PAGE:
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Most of us have already used the casual patterns such as MVC, strategy, etc.

But there must be some unusual solutions to unusual problems, and I'd like to hear about it.

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10 Answers 10

up vote 15 down vote accepted

Crash Only Software: http://www.usenix.org/events/hotos03/tech/full_papers/candea/candea_html/ Abstract

Crash-only programs crash safely and recover quickly. There is only one way to stop such software -- by crashing it -- and only one way to bring it up -- by initiating recovery. Crash-only systems are built from crash-only components, and the use of transparent component-level retries hides intra-system component crashes from end users. In this paper we advocate a crash-only design for Internet systems, showing that it can lead to more reliable, predictable code and faster, more effective recovery. We present ideas on how to build such crash-only Internet services, taking successful techniques to their logical extreme.

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It's more of an anti-pattern, but I've seen what I call the "Keep it all in one place" pattern. It was a large application, where all variables that were not local, for every class, EVERY class, were stored in a single class called P (for parameters). As an aside, all static variables were kept in a class called... wait for it... S.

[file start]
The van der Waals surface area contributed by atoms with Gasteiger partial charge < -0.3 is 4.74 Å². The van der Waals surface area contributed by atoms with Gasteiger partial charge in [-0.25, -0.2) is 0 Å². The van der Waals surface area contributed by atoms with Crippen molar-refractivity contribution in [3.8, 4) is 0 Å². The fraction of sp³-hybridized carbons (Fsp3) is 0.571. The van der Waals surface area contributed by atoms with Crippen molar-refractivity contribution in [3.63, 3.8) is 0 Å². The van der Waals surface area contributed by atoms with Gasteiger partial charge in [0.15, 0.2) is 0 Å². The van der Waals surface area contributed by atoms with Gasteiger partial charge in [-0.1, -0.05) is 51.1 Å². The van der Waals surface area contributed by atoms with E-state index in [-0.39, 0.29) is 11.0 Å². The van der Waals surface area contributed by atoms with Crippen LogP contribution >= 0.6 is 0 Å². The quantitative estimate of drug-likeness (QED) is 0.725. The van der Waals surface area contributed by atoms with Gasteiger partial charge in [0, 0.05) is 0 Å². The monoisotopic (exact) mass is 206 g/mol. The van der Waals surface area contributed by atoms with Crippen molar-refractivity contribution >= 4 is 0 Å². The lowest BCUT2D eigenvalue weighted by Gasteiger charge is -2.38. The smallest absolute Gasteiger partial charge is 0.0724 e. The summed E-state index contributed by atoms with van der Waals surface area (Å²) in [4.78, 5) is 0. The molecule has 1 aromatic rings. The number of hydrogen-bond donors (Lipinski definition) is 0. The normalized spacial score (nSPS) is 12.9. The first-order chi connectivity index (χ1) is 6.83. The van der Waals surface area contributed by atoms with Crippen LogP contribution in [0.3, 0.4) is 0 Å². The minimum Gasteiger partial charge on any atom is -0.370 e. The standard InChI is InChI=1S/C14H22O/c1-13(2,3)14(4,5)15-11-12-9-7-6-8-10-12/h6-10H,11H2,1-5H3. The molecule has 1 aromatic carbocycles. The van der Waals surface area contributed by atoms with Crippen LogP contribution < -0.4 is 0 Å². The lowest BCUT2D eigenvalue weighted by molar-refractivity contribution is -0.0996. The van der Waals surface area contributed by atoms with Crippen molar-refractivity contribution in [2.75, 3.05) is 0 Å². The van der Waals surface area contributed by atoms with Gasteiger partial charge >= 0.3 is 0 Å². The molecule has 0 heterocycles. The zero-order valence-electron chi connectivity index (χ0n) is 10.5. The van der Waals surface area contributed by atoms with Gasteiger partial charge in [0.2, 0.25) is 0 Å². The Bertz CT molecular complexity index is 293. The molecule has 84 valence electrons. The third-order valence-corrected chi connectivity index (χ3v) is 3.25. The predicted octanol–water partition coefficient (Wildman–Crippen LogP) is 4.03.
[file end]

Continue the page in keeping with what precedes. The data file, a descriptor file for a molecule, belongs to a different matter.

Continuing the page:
Anyway, some how, this project grew quite large, and all of a sudden, nothing worked. (I got hired around this time). Amazingly, the program didn't crash, it just had tons of side effects that made the application run screwy. As you can imagine, multiple threads, all accessing P and modifying variables, with no locks or synchronization in place.

I tell you, it was truly a sight to behold.

The company opened a new office and hired 3 people to staff it, me being one of them. We weree given the program and told to fix it. We spent days sitting around just slapping our forheads. I have a permenent palm print on my face now.

Other funnies... variable named "fudgeFactor". Still don't know what that did.

Method to get next ascii character...

char getNextChar(char previous) {

switch (previous)
case 'a': return b;
case 'b': return c;
...
case 'z': return a;
}

Anyway, that's my funny pattern... with some extra side funny thrown in.

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1  
Reminds me some post on "the daily wtf" :-) –  e-satis Sep 19 '08 at 20:47